sion to the adjacent counties. The present premises have only been occupied
since 1866, the original works having been erected fourteen years ago, by E.
McGettigan, on the corner of Sonoma and Carolina streets, who has now
sold out of the business.

The Vallejo Foundry and Machine Works — Is the first establishment
of its kind started in Vallejo. It stands, according to the new survey, at
the south-east corner of Block No. 791. This building is situated in South
Vallejo, and was erected in August, 1869, by the enterprising firm of Heald
& McCormick. In 1874, however, the former gentleman purchased the in-
terest of the latter, since when, the business has been carried on by Mr.
Heald alone. It is a source of gratification to remark that since the first
establishment of the undertaking, it has generally increased in importance,
the work turned out being first-class. A specialty is made of Straw Burn-
ing Threshing Machines ; while nearly all the rolling stock of the California
Pacific Railroad is manufactured on the premises. Every class of machin-
ery can be designed and moulded there ; the proprietor taking a just pride
in securing all the latest improvements in each department of his business.
The works employ continuously, a staff of twenty workmen; the capital
invested is about $20,000 ; while a general business is done to the extent of
$75,000 per annum. The machinery employed on the premises is of first-
class workmanship, and is driven by an engine of 26 horse-power.

Pioneer Sash, Doors and Blind Factory — Situated on Block No. 752,
at the corner of Bice and Fifth streets, South Vallejo, was established by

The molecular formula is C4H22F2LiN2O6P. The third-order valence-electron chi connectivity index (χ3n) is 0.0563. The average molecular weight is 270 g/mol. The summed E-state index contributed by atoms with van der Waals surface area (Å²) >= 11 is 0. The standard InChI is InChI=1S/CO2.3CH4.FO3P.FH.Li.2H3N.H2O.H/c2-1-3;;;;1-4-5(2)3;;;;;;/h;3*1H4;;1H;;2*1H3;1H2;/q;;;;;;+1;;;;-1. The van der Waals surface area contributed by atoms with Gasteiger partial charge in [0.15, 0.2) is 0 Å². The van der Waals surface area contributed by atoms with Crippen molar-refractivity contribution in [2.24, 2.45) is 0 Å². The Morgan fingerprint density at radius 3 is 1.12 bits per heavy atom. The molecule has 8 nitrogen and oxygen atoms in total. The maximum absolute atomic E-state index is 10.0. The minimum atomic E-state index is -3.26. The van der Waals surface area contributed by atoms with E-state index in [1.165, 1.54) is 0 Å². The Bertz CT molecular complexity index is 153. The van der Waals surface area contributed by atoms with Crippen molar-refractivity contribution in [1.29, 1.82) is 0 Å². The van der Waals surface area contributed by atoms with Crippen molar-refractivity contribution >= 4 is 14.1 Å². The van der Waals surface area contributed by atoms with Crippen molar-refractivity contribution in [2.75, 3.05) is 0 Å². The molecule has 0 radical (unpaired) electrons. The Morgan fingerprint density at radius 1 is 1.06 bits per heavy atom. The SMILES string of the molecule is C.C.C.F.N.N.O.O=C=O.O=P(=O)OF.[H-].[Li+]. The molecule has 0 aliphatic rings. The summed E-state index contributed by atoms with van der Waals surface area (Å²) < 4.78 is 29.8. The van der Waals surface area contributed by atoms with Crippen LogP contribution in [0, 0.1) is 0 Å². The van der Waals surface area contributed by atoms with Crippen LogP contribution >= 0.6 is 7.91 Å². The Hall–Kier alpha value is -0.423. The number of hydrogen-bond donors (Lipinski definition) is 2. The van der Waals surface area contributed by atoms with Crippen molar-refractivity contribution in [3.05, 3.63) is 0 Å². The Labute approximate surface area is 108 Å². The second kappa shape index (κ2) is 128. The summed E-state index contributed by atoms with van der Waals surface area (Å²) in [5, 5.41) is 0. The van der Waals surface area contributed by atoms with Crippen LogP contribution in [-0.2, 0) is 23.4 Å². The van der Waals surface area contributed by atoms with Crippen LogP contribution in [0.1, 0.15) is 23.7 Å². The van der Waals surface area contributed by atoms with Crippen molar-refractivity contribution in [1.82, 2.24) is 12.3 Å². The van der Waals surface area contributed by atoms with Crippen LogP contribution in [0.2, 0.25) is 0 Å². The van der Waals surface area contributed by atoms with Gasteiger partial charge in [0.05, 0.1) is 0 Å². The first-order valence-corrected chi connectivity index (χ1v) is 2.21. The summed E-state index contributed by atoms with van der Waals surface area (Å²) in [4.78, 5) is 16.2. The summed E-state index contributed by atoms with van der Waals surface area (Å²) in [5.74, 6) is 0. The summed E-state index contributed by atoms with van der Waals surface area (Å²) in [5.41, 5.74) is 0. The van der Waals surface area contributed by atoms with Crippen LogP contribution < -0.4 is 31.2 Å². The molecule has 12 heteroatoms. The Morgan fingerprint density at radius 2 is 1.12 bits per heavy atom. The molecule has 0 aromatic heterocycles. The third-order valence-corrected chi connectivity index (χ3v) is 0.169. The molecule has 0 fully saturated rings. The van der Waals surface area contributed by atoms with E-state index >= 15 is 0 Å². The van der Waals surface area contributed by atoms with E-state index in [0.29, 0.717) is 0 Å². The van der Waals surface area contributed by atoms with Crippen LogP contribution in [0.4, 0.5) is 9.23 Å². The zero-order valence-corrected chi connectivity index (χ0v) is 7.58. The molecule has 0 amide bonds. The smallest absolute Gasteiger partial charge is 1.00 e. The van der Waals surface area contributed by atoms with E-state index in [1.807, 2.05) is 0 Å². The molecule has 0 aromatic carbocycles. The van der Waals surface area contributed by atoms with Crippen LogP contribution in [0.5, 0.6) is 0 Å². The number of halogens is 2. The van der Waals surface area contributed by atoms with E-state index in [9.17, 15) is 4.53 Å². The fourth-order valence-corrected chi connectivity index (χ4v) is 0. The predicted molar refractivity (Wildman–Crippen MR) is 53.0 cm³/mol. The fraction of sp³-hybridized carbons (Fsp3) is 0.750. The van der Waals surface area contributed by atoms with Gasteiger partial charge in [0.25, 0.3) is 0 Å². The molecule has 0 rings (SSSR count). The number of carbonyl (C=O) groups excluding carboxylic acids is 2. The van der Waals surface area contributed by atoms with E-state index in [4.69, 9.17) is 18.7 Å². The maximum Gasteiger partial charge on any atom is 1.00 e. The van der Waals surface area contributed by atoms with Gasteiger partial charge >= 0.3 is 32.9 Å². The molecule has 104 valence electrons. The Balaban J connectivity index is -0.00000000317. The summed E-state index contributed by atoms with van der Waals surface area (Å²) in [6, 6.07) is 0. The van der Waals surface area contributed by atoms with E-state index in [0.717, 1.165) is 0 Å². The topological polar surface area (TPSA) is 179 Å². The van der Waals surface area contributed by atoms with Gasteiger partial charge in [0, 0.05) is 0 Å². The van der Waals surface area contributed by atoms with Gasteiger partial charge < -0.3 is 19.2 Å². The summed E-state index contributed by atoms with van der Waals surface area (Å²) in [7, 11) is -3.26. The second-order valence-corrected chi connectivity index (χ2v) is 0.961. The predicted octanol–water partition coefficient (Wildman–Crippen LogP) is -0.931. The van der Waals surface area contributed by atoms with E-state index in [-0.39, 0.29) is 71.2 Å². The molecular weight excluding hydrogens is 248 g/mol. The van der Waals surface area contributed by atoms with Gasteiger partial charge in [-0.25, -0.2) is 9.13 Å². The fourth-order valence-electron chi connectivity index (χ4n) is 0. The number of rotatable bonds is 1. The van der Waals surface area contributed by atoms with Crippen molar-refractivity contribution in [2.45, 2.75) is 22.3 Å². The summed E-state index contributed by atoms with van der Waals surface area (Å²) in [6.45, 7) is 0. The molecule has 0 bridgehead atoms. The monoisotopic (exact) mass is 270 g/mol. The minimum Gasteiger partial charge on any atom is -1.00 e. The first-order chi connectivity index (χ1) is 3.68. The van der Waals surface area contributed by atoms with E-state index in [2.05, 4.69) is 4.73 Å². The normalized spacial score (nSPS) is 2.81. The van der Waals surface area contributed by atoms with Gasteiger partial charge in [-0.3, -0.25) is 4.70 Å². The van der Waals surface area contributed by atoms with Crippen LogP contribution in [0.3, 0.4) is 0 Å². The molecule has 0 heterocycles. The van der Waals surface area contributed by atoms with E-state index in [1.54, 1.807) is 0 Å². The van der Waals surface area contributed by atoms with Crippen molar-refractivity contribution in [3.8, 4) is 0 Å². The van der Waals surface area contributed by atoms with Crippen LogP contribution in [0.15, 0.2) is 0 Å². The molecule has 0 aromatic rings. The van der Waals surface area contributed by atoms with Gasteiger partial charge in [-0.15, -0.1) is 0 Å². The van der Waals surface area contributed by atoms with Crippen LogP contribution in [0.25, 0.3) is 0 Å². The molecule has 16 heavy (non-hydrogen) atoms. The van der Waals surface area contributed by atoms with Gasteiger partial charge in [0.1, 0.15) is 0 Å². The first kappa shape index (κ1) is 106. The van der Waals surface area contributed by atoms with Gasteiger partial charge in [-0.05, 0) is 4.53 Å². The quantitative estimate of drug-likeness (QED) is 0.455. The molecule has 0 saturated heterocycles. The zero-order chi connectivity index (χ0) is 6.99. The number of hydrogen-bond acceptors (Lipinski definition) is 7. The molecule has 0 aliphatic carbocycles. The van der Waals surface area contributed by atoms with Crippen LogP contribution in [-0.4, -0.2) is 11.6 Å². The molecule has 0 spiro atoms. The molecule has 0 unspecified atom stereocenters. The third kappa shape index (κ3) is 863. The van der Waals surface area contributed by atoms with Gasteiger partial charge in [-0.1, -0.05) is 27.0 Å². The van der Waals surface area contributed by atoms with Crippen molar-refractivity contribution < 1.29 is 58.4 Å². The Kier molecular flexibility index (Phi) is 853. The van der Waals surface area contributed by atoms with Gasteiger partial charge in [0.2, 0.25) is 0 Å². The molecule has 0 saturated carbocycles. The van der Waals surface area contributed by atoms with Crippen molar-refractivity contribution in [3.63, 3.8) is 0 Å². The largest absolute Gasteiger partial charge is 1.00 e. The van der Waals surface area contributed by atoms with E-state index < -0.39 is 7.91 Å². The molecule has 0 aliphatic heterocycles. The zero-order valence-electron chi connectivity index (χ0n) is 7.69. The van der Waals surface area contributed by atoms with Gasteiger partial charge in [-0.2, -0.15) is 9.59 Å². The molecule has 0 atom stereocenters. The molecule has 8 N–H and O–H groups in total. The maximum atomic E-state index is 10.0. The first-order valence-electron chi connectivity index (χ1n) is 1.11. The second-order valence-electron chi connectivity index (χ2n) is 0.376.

the present proprietors, Messrs. D. G. Barnes & Co., in the year 1869, on the
premises which they now occupy. This is the only branch of the industry


in the city, to which it does much credit. The building is of wood. The
The capital employed is entirely invested by the proprietors, who employ
ten men on the premises. They turn out all kinds of mouldings, and
house furnishings, as well as making, for the grape-growing ■ districts of
Napa and Sonoma, a large number of wine and water tanks. The machin-
ery is worked by a steam engine, made by William Reardon & Co., of
Brooklyn, N. Y. This factory is the first of its kind erected in Vallejo;
and from the position which it holds, and the easy access it has to communi-
cation, both by steamer and rail, in a country which is daily increasing in
population, the efforts of the proprietors are being rewarded by a thriving
and increasing business.

Solano Brewery — Is located on the corner of Kentucky street, on north
half of lots 1 and 2, block 264. It was erected in the year 1870 and is
built of brick, the area covered being 42x88 feet. On the ground floor is